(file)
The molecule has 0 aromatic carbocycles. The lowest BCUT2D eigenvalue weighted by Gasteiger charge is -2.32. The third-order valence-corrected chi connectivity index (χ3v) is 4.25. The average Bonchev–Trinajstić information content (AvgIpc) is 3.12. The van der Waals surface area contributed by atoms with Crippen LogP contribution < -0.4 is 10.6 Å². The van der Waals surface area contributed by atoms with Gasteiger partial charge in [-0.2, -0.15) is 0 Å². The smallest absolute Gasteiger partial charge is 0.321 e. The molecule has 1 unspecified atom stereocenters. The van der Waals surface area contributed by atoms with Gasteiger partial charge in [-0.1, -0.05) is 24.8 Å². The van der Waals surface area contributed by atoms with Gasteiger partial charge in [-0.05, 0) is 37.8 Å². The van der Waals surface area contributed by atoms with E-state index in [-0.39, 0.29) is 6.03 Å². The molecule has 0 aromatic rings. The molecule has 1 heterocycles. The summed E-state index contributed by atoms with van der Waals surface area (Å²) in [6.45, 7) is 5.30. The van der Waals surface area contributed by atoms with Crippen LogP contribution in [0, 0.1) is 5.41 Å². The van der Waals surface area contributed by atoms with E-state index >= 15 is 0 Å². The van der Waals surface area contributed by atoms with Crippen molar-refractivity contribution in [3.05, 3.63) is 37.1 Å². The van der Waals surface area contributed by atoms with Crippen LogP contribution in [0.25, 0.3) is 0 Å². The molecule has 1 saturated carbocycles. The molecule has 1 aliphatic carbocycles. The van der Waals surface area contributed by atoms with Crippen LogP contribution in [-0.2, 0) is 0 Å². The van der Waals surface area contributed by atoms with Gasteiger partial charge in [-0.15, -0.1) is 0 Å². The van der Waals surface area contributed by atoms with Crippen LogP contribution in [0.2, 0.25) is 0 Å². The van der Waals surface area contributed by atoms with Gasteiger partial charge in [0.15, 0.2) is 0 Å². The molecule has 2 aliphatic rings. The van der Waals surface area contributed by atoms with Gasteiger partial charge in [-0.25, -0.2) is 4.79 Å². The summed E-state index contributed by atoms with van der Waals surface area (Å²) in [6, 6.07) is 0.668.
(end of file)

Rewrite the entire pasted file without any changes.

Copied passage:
The molecule has 0 aromatic carbocycles. The lowest BCUT2D eigenvalue weighted by Gasteiger charge is -2.32. The third-order valence-corrected chi connectivity index (χ3v) is 4.25. The average Bonchev–Trinajstić information content (AvgIpc) is 3.12. The van der Waals surface area contributed by atoms with Crippen LogP contribution < -0.4 is 10.6 Å². The van der Waals surface area contributed by atoms with Gasteiger partial charge in [-0.2, -0.15) is 0 Å². The smallest absolute Gasteiger partial charge is 0.321 e. The molecule has 1 unspecified atom stereocenters. The van der Waals surface area contributed by atoms with Gasteiger partial charge in [-0.1, -0.05) is 24.8 Å². The van der Waals surface area contributed by atoms with Gasteiger partial charge in [-0.05, 0) is 37.8 Å². The van der Waals surface area contributed by atoms with E-state index in [-0.39, 0.29) is 6.03 Å². The molecule has 0 aromatic rings. The molecule has 1 heterocycles. The summed E-state index contributed by atoms with van der Waals surface area (Å²) in [6.45, 7) is 5.30. The van der Waals surface area contributed by atoms with Crippen LogP contribution in [0, 0.1) is 5.41 Å². The van der Waals surface area contributed by atoms with E-state index >= 15 is 0 Å². The van der Waals surface area contributed by atoms with Crippen molar-refractivity contribution in [3.05, 3.63) is 37.1 Å². The van der Waals surface area contributed by atoms with Crippen LogP contribution in [0.25, 0.3) is 0 Å². The molecule has 1 saturated carbocycles. The molecule has 1 aliphatic carbocycles. The van der Waals surface area contributed by atoms with Crippen LogP contribution in [-0.2, 0) is 0 Å². The van der Waals surface area contributed by atoms with Gasteiger partial charge in [-0.15, -0.1) is 0 Å². The van der Waals surface area contributed by atoms with Crippen LogP contribution in [0.2, 0.25) is 0 Å². The van der Waals surface area contributed by atoms with Gasteiger partial charge in [0.15, 0.2) is 0 Å². The molecule has 2 aliphatic rings. The van der Waals surface area contributed by atoms with Gasteiger partial charge in [-0.25, -0.2) is 4.79 Å². The summed E-state index contributed by atoms with van der Waals surface area (Å²) in [6, 6.07) is 0.668.